The GEV distribution function can be written

`G(y) = \exp( -[ (y-\mu)/ \sigma ]_{+}^{- 1/ \xi}) `

where `\sigma > 0`

,
`-\infty < \mu < \infty`

,
and `1 + \xi(y-\mu)/\sigma > 0`

.
Here, `x_+ = \max(x,0)`

.
The `\mu`

, `\sigma`

, `\xi`

are known as the
*location*, *scale* and *shape* parameters respectively.
The cases
`\xi>0`

,
`\xi<0`

,
`\xi = 0`

correspond to the Frechet,
reverse
Weibull, and Gumbel types respectively.
It can be noted that the Gumbel (or Type I) distribution accommodates
many commonly-used distributions such as the normal, lognormal,
logistic, gamma, exponential and Weibull.

For the GEV distribution, the `k`

th moment about the mean exists
if `\xi < 1/k`

.
Provided they exist, the mean and variance are given by
`\mu+\sigma\{ \Gamma(1-\xi)-1\}/ \xi`

and
`\sigma^2 \{ \Gamma(1-2\xi) - \Gamma^2(1-\xi) \} / \xi^2`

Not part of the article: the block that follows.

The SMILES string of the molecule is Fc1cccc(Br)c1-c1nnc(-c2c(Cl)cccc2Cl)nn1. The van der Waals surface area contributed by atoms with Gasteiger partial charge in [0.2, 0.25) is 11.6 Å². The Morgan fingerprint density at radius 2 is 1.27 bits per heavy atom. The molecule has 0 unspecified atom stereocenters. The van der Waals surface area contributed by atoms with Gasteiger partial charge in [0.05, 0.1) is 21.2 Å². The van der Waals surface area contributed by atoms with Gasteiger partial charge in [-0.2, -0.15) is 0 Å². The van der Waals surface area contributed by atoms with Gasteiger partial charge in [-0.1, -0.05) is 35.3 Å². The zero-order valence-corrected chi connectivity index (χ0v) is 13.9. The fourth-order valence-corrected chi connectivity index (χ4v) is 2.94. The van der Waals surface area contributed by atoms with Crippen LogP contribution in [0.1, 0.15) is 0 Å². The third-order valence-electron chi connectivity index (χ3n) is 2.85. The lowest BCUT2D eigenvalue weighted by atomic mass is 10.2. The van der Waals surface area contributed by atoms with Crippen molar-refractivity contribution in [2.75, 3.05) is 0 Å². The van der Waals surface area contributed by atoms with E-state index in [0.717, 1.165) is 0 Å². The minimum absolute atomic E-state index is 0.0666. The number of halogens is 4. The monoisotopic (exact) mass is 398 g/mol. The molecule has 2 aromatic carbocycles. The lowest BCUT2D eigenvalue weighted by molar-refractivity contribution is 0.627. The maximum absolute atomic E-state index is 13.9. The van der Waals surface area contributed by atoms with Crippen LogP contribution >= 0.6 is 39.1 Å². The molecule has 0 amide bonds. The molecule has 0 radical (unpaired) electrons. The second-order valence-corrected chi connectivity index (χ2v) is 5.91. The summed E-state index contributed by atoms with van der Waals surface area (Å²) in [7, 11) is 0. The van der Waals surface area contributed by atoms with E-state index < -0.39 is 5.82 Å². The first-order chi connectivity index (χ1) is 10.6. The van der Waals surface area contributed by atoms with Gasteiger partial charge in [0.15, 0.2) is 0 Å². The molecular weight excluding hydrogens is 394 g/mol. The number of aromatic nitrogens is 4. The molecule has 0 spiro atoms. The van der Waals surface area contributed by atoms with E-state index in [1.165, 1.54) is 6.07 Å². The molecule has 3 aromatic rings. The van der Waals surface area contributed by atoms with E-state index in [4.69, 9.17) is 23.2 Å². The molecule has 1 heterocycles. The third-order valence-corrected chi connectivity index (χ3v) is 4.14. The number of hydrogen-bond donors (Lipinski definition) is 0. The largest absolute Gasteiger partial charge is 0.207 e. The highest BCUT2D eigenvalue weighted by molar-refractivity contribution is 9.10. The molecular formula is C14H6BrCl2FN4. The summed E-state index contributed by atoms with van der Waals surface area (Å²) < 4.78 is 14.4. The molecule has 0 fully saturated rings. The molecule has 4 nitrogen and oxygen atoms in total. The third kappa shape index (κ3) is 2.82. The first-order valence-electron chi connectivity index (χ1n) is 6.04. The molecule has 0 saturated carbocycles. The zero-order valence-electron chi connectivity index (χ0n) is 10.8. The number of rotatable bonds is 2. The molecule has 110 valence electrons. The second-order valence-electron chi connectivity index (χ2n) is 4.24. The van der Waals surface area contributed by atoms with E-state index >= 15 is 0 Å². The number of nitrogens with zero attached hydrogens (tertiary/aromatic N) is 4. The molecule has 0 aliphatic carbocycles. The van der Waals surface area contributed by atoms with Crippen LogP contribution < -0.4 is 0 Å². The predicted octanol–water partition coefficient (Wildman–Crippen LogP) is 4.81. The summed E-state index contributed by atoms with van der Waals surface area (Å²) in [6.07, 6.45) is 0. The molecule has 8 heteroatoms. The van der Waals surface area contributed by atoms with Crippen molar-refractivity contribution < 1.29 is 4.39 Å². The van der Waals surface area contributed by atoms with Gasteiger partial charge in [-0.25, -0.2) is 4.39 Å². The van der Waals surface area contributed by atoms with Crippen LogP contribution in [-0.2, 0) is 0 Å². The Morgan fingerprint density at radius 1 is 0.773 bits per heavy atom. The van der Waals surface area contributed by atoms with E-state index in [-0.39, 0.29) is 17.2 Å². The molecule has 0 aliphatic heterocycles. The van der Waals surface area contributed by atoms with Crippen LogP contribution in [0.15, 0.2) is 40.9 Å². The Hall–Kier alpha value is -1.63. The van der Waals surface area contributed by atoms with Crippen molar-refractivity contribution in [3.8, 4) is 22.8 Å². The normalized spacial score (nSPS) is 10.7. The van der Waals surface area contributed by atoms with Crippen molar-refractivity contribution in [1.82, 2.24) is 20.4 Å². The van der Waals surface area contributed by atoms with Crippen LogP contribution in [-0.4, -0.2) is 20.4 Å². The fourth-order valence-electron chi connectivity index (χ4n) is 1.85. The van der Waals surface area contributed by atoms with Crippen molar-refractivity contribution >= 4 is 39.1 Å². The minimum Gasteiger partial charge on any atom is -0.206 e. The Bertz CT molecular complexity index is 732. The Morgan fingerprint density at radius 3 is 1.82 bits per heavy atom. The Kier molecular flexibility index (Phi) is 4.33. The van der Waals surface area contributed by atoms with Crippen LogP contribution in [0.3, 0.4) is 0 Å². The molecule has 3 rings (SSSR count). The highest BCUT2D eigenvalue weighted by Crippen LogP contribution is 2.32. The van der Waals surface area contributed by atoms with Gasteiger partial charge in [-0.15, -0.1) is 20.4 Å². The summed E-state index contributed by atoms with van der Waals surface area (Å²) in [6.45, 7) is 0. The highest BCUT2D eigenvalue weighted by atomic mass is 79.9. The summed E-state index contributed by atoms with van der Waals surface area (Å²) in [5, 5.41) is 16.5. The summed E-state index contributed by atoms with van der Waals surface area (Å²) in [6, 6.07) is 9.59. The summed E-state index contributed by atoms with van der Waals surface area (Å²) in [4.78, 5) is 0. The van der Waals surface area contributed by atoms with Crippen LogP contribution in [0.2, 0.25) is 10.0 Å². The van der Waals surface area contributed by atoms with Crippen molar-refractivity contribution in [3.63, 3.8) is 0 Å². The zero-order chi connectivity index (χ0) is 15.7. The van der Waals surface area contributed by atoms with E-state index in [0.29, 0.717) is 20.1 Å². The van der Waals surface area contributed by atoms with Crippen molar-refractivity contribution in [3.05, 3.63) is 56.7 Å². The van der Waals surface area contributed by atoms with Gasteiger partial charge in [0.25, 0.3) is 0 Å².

respectively,
where `\Gamma`

is the gamma function.

Smith (1985) established that when `\xi > -0.5`

,
the maximum likelihood estimators are completely regular.
To have some control over the estimated `\xi`

try
using `lshape = logofflink(offset = 0.5)`

, say,
or `lshape = extlogitlink(min = -0.5, max = 0.5)`

, say.

An object of class `"vglmff"`

(see `vglmff-class`

).
The object is used by modelling functions such as `vglm`

,
and `vgam`

.

Currently, if an estimate of `\xi`

is too close to 0 then
an error may occur for `gev()`

with multivariate responses.
In general, `gevff()`

is more reliable than `gev()`

.

Fitting the GEV by maximum likelihood estimation can be numerically
fraught. If `1 + \xi (y-\mu)/ \sigma \leq 0`

then some crude evasive action is taken but the estimation process
can still fail. This is particularly the case if `vgam`